PS Now Roulette Week 3

Welcome to the third edition of PlayStation Now Roulette. After a week off in the highlands I bring to you his week another title that slipped under the radar when it was first released. Eat Them is a monster creation, people eating, city destroying arcade game that was released in 2010 by Sony, with Flufflylogic as the developers. Looking back at that I must admit that it is a lot to take in and how does a game mange to pull it the ft? Surprisingly well to be honest and is is one of those little hidden gems from the PS3 generation. Does not offer a great deal to the table but boy, what a blast Eat Them is! Let’s start this edition of PlayStation Now Roulette!

eat them

Eat Them is the spiritual successor to Ramage. There has not been many games like Ramage since its original release (other than many remastered and ports) so Eat Them offers a slice of history with a nice modern twist. Set in a 3rd person cell shaded world, Eat Them allows you to control a monster in a mini city that can all be destroyed. It is a lot of fun early on but as you progress through the different levels it starts to become dry in the gameplay department. Each level has its own goal but whether this goal is surviving as long as possible or bearing a set time, the gameplay is always the same. Destroy everything in sight with set restrictions to stop you achieving this sooner. The restrictions? You basic ones really – every action depletes your energy, a posing forces (army, police etc) deplete your energy and the only to counter this is to eat the fleeing people. So as you can see, gameplay is fun in short bursts – after long periods you may start to get a bit bored. Each level is ranked with three medals and each one unlocks a new monster part but other than that there is no real reason to go back as each mini-city is pretty much the same. In between each world (or comic books in this case) is a story level but these are just another goal for you to complete. The first story level involves guiding prisoners out of the city by clearing a path – simple stuff but not too engaging.
You can play through the entire campaign with up to three friends locally but as much fun as it is, some of the goals (mainly the races) can be a little tricky on split screen and end up become just pure chaos (and not in the good way).

eat them

We are in an age of creation with videos games and even in 2010, Eat Them offers a small creation tool for the customisation of your monsters. There are a few prebuilt monsters but the most fun is in the creation of your own.
Each of your monsters can be modified and upgraded with parts you unlock throughout the game. Each part adds a stat (list) to your monster and this can have either an advantage or disadvantage on the level you play next based upon the goal. As mentioned, there is a mix goals so with that in mind you can see equipping the right monster part is key to achieving your goal efficiently. Go into a level with a destruction goal with no damage stat and you will leave with a bronze medal (if you are lucky).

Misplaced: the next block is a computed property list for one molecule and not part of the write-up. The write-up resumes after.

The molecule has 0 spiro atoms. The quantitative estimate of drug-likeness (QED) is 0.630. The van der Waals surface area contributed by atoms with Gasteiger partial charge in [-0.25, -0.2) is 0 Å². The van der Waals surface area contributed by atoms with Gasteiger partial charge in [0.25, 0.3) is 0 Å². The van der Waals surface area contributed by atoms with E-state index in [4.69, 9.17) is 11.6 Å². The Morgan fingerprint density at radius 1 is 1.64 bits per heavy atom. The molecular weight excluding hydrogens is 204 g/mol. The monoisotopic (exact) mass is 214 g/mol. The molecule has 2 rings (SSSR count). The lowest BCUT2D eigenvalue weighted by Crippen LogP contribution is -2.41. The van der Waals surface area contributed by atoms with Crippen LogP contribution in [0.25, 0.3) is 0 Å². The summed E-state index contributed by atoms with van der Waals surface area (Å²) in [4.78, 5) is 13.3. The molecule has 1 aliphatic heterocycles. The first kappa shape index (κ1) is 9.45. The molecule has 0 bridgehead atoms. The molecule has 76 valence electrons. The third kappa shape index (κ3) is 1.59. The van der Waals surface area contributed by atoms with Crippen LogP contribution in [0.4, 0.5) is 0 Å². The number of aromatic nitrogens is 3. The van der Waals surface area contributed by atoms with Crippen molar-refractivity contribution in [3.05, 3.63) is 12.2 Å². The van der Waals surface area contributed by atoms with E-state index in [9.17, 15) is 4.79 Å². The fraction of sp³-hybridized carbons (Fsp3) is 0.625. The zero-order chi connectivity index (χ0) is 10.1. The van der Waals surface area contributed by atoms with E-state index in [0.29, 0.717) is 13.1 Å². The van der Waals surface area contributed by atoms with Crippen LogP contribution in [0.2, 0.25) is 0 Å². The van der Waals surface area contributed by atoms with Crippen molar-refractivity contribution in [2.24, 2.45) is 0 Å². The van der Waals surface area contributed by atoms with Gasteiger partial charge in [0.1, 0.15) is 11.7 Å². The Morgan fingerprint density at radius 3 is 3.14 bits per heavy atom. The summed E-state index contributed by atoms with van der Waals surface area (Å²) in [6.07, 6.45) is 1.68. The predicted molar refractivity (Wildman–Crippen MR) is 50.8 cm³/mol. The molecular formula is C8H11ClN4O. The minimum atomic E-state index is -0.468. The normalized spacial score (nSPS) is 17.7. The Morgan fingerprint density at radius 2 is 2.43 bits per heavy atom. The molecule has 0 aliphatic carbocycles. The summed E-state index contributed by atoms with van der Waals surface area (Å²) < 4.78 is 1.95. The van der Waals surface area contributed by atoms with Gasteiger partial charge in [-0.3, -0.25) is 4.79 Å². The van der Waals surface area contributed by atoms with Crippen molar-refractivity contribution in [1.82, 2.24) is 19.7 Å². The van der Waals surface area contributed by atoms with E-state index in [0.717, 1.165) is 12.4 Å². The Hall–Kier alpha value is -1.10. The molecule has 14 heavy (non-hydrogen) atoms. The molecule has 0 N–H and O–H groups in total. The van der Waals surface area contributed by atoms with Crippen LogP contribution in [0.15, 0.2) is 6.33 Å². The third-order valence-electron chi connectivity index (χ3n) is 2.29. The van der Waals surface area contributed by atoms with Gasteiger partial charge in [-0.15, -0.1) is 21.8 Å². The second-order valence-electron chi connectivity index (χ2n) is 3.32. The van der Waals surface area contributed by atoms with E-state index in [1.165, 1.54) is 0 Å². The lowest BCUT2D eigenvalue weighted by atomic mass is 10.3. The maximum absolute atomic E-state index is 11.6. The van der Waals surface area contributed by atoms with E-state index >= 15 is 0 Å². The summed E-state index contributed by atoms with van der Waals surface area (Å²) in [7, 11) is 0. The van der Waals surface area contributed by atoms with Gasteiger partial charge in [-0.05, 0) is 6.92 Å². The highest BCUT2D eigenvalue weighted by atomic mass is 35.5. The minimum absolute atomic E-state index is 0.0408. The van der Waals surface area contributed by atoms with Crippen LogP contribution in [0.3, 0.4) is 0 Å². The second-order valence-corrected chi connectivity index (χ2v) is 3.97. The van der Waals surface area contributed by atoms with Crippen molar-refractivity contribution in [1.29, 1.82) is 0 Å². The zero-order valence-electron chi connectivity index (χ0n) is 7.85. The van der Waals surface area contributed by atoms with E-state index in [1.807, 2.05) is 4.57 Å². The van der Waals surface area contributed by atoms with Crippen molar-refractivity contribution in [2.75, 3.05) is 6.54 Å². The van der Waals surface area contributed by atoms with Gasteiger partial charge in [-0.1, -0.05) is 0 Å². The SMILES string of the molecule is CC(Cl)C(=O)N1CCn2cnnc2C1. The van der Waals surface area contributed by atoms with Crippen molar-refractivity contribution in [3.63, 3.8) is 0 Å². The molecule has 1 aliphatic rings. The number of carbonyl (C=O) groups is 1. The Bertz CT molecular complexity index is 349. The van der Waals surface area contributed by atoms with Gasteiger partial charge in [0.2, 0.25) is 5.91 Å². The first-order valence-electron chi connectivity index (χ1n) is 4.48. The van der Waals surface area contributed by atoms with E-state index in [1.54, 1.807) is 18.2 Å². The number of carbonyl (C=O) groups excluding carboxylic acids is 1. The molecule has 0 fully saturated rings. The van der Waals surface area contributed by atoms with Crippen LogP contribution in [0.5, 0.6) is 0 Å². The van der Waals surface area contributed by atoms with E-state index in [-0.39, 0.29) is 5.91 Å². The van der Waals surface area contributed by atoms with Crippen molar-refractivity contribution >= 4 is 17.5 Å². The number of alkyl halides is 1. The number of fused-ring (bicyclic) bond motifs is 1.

Eat Them offers a very simple control scheme that unfortunately suffers from a sluggish camera.  As simple as it is to move through and destroy the city it is a shame that the camera makes things difficult. Even in a small area finding arrows during a race can be quite tricky as it is hard to work out where that arrow is in relation to where you are standing. Needless to say, the races were my least favourite goal of a level.


Whilst giving Eat Them the hour treatment I experienced no issues whatsoever. There were no stutters in streamed gameplay with very little lag. The responses between button presses and actions on the screen did feel heavy and a little delayed but I think this may be an issue with the game itself. That aside, it is certainly very playable on the service.

So, Eat Them plays well but is it worth your time on the PlayStation Now service?

Eat Them is a surprisingly enjoyable title to kick back and relax too. As a fan of these style of destruction games I found great joy during my hour with this title. It is one that I may find myself coming back to now and again but not a game that I could invest a lot of time in – I feel it could easily become stale once you have played each different mode a few times over.  On the flip side though, it would be a great party game; three good friends, grab some beers, order the takeaway and you have yourself a very entertaining evening.


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Geoffrey Wright

Rocking the world of gaming since the Atari 2600, has now settled down to bask in the warmth of moe. Moe is life for a moe connoisseur.

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